Don't ignore your landscape when temperatures dip. Here's how to select and use plants that shine during the colder months.
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In summertime, our gardens turn into a riot of colors, textures, scents, and sounds. Those same gardens may seem bereft of these qualities during winter, especially in northern regions where it freezes. But, it doesn't have to be that way. The quiet season offers a subtle beauty all its own, waiting to be embraced. One of the easiest ways to liven up the winter landscape is with plants that shine during the colder months (yes, these plants do exist). These winter garden design tips will help you to strategically select and place these plants for a landscape that'll look beautiful in all four seasons.

winter greens fir and spruce
Credit: Carson Downing

1. Evaluate your winter landscape.

To start off, take stock of your winter garden as it looks now. Snap photos to see where the landscape is lacking or where it works well. Jot down a few notes about what you can see from the windows of your home. Take measurements of the spaces where you'd like to add more winter interest to get an idea of how much room you have to work with.

2. Break winter into mini seasons.

There's a beginning, middle, and end to winter. Each of these mini-seasons lends itself to different plants with different levels of interest. For example, some winter-blooming plants may only look showy during the earlier part of winter. Others may hold off on blooming until winter temperatures start rising again towards spring. Having something in bloom through the entire winter may require a mix of plants to cover each mini-season.

Hellebores
Credit: Richard Hirneisen

3. Focus on plants with year-round interest.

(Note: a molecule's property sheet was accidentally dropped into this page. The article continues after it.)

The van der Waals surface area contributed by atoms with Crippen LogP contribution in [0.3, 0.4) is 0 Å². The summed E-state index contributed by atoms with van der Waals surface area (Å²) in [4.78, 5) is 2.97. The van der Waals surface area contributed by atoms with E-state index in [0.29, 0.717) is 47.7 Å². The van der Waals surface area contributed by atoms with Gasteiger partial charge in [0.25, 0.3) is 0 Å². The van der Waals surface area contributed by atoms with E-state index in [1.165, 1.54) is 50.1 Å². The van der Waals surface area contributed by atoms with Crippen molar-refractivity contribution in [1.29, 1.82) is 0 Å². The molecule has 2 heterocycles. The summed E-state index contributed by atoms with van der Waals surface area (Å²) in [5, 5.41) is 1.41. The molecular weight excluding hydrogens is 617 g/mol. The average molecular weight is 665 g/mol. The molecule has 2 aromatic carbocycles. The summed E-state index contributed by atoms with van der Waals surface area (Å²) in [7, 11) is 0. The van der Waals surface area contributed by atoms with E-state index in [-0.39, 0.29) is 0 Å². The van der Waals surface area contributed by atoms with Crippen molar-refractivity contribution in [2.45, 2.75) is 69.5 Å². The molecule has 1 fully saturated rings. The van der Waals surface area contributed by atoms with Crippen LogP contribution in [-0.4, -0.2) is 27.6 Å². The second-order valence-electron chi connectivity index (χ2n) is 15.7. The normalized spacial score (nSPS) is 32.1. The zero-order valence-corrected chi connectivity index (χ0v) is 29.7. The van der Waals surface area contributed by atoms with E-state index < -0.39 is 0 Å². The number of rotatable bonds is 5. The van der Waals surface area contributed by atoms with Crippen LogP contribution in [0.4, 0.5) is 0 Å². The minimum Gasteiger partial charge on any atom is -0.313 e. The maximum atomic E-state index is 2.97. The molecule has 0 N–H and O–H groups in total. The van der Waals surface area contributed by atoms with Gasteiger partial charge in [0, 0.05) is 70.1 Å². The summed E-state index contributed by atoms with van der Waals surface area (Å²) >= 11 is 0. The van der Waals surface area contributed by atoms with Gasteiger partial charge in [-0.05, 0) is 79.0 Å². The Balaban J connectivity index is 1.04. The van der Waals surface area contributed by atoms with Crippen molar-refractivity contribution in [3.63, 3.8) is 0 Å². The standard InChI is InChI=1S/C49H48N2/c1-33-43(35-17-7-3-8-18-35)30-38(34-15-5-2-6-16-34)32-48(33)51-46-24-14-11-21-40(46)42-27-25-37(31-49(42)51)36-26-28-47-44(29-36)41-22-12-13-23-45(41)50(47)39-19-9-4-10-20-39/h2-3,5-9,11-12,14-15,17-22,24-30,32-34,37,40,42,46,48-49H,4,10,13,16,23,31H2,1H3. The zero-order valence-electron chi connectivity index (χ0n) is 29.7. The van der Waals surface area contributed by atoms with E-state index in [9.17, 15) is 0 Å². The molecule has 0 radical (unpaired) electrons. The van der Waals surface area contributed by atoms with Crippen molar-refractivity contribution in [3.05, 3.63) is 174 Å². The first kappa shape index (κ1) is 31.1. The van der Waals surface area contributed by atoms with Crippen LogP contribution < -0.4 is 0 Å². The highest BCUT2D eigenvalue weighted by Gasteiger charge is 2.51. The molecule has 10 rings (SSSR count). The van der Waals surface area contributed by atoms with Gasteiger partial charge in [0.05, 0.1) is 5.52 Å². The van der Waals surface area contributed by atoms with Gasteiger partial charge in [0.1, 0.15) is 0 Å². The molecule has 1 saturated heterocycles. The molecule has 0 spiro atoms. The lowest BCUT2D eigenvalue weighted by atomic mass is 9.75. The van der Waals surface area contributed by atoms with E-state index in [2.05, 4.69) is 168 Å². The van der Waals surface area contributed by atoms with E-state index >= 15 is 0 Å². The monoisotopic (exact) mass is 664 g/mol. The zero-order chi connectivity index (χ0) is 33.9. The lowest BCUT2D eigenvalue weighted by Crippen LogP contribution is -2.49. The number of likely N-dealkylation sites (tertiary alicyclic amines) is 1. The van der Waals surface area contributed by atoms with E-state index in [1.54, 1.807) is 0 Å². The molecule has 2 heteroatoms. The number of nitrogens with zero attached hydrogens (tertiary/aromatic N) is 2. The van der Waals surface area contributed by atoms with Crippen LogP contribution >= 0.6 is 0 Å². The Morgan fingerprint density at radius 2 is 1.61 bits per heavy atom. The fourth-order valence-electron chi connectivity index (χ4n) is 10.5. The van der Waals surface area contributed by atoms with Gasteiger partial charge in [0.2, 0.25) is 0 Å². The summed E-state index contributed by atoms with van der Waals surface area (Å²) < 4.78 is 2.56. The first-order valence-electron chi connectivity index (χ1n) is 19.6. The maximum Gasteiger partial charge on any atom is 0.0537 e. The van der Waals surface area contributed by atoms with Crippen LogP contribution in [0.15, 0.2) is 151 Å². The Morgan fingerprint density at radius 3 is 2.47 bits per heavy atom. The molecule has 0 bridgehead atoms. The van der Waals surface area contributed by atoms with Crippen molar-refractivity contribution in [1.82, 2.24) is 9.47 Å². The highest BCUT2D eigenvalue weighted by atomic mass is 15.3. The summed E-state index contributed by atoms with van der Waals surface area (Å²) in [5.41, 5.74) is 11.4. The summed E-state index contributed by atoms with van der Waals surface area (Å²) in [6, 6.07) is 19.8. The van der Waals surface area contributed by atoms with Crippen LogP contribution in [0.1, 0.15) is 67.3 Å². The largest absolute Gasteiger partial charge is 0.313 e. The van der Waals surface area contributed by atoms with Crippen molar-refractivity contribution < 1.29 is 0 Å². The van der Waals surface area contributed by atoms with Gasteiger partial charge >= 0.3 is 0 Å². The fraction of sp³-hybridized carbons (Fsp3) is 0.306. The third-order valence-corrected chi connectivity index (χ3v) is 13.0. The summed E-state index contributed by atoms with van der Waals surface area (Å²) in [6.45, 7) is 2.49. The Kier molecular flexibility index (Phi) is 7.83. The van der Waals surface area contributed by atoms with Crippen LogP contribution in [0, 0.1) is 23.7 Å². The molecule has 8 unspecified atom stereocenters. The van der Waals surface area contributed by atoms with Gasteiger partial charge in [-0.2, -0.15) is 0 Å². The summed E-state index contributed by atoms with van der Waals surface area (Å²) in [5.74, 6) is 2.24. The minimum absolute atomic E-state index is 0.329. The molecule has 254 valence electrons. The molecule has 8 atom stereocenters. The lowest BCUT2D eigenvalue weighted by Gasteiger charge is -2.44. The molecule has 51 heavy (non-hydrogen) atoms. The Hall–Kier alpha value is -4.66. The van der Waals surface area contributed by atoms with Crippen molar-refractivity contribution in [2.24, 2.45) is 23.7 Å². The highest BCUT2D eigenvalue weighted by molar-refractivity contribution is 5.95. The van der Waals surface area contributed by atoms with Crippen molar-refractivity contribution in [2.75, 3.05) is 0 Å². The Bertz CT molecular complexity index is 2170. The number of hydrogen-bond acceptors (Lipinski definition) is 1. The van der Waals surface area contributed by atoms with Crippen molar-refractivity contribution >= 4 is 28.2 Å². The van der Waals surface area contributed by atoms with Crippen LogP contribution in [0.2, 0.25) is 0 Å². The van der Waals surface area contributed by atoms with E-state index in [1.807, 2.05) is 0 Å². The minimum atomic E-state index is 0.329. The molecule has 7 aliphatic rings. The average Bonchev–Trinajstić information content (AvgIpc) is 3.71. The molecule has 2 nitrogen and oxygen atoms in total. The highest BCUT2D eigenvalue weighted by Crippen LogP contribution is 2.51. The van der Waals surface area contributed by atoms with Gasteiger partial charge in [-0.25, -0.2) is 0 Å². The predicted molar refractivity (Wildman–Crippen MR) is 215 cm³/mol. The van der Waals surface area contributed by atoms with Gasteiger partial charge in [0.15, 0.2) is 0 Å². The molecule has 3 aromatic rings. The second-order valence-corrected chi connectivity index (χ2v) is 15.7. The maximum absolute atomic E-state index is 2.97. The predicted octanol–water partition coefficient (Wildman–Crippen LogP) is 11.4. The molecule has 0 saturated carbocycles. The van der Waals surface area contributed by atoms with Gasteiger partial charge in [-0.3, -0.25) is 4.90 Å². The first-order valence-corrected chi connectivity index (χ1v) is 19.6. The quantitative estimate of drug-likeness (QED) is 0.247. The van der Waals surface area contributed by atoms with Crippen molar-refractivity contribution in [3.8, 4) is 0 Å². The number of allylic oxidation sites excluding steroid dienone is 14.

Evergreens are obvious choices for brightening up the winter landscape because they keep their foliage all year-round. But plenty of deciduous plants also offer color, texture, and structure during the colder months. Look for trees and shrubs that add winter interest with their bark, fruit, or even blooms. Good examples include witch hazel, viburnum, pussy willow, and redtwig dogwood. A few perennials such as hellebores (shown here) will bloom in winter, too. Many ornamental grasses keep their attractive seed heads most of the season.

4. Place plants strategically.

If you have a plant that already looks good in the winter garden, but isn't where you can easily see it from a window or path, consider transplanting it to a more prominent spot. (Note: Spring and fall are the best times for moving plants around.) In addition, use evergreen shrubs and trees to screen unsightly views, such as a stark fence that might not have been as noticeable in summer.

5. Add plants for birds.

Winter lets you see and appreciate birds (and other wildlife) in a whole new way. A cardinal's bright red feathers or the quick movements of a woodpecker in a tree really seem to stand out in a snowy scene. Make sure to include plants that offer berries or seeds for birds. Dense trees and shrubs such as evergreens provide shelter from the elements for your feathered friends.

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